SILVER (STANDARD 925, STERLING, BRITANNIA)
Pure silver is almost as DUCTILE and MALLEABLE as pure gold which makes it ideal for COLD FORMING. The metal is also renowned for it’s high degree of THERMAL and ELECTRICAL CONDUCTIVITY (being significantly better in this respect than HIGH CONDUCTIVITY COPPER). Like golds, the silver alloys are best known for their use in jewellery production, decorative domestic designs and coinage. A few fine artists have also created limited works in silver alloys (see below), the material being considered more suitable for sculpture making than the other noble metals. This is partly due to the relatively neutral colour of untreated silver, plus the ability of silver to take a variety of finishes including chemically applied PATINA. Silver stock is also markedly less expensive to purchase than other noble metals.
Silver is not used in it’s pure form for making design works, instead it is alloyed (primarily) with COPPER which has a hardening influence on the metal. British standard or STERLING SILVER contains 7.5% copper, the US standard has a somewhat higher copper content at about 10%. BRITTANIA SILVER is softer than either Sterling or US standard with a 4.16% copper content. High alloy silvers are usually preferred for casting purposes. Cast alloys also usually contain a small quantity of ZINC, this functions as a deoxidising/scavenging agent in the charge, ultimately improving the quality of the cast – though the highest quality cast designs are often produced in controlled atmosphere casting chambers.
Wrought silver stock is available commercially from jewellery stockholders, though some artists (notably Anthony Caro [1924-]), have made use of available ‘scrap’ silver (spent spinnings, cups, dishes and other similar shapes and sections), to make small scale sculptures. Silver alloys work harden and may require an annealing heat treatment to prevent the worked metal from stress cracking. FOIL (leaf) and ELECTROPLATING silver processes are also available for surface finishing copper alloy and other metal casts.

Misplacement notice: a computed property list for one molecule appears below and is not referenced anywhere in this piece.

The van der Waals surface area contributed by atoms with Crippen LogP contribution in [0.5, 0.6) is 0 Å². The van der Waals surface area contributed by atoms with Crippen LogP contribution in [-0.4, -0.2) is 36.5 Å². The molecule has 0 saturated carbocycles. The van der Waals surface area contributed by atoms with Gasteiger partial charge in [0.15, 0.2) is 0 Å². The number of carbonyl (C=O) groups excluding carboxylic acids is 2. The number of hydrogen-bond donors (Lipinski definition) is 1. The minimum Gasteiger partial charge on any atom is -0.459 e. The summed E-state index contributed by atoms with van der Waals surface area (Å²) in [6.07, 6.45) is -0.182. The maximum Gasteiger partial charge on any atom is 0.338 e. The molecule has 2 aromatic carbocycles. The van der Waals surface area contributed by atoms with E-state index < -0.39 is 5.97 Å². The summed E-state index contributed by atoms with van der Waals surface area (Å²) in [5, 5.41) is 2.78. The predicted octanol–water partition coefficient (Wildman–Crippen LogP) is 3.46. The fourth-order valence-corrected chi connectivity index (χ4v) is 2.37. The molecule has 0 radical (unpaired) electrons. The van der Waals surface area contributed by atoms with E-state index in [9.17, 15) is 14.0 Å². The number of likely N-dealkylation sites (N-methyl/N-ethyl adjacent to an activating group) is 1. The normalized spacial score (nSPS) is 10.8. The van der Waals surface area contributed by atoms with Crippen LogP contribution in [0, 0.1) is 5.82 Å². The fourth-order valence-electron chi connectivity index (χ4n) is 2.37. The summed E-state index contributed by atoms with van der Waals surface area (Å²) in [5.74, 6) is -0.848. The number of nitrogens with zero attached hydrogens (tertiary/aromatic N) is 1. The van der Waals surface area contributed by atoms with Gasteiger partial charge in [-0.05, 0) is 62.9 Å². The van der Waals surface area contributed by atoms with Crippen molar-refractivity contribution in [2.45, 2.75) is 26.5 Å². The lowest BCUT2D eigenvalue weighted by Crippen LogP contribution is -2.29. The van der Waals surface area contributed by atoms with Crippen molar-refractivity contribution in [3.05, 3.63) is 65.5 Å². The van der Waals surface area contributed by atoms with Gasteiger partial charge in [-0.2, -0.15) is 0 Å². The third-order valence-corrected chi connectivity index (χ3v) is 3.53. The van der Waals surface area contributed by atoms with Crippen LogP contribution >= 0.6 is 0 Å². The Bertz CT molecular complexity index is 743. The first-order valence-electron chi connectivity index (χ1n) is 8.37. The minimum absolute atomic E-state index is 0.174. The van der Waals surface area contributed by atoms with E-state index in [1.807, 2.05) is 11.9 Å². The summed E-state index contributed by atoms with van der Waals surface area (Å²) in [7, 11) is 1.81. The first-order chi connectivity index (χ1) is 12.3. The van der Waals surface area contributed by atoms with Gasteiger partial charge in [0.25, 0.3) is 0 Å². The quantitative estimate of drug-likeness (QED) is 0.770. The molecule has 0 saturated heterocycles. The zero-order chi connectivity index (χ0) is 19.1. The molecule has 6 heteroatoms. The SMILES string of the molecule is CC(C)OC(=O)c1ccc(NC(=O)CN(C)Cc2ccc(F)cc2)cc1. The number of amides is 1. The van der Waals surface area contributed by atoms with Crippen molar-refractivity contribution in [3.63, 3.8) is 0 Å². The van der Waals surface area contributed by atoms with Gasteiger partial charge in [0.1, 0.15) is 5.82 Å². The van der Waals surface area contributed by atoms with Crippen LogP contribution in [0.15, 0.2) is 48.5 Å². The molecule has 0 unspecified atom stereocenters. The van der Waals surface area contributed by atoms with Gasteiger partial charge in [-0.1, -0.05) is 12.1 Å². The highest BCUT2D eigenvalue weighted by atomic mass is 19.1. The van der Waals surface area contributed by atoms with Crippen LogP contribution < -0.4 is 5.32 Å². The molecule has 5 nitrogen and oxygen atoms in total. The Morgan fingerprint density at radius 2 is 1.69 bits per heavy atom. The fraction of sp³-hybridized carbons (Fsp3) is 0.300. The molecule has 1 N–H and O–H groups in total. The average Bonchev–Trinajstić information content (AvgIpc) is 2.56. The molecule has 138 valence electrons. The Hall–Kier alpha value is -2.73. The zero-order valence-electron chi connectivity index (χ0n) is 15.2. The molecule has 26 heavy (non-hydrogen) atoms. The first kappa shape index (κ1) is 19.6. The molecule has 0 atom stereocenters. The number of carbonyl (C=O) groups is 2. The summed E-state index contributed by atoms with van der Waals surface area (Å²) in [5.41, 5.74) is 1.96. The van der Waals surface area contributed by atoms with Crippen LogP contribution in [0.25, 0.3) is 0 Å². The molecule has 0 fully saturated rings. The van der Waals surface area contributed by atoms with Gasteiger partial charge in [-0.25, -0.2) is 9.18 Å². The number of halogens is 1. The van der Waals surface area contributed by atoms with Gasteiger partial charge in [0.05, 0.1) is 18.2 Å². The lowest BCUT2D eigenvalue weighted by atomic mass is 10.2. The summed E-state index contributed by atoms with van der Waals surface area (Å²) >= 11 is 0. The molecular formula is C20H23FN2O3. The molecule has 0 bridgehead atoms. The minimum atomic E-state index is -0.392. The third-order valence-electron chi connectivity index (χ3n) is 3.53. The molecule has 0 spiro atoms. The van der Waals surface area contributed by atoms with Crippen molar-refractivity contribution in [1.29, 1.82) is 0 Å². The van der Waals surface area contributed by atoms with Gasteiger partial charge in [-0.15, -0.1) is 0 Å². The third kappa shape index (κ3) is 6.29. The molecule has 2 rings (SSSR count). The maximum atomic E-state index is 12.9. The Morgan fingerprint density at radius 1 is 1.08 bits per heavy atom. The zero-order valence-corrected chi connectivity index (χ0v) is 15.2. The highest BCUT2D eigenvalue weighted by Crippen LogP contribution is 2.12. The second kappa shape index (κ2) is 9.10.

Joining sections formed in silver is usually done with a hard soldering technique and matching solder rod and flux, though heavier walled casts can be readily welded using the TIG process. Alternatively, mechanical fixings can be used, these include RIVETTED and PANNED DOWN or LAPPED self fixing joints.
PATINATION of cast, wrought or electroplated silver work is usually carried out by immersing the workpiece in a chemical bath, or else by direct application in the form of a paste or burial exposure. A range of colourings can be achieved through patination, these can vary from a dark matt finishes, through to electric ‘rainbow’ effects.
Blue-white in colour, platinum is rarely used in the making of fine artworks, though it may be a constituent element in some (white) gold alloys. Wrought forms of this metal are available, though the hardness of the material in comparison to gold or silver makes it more difficult to manipulate and form into shapes. LEAF foil for the decorative finishing of works made in other metals is also available, as is an ELECTROLYTE for plating processes. The high cost of platinum metals means that for most artists and designers, the opportunity to explore uses for this metal is likely to be very limited.
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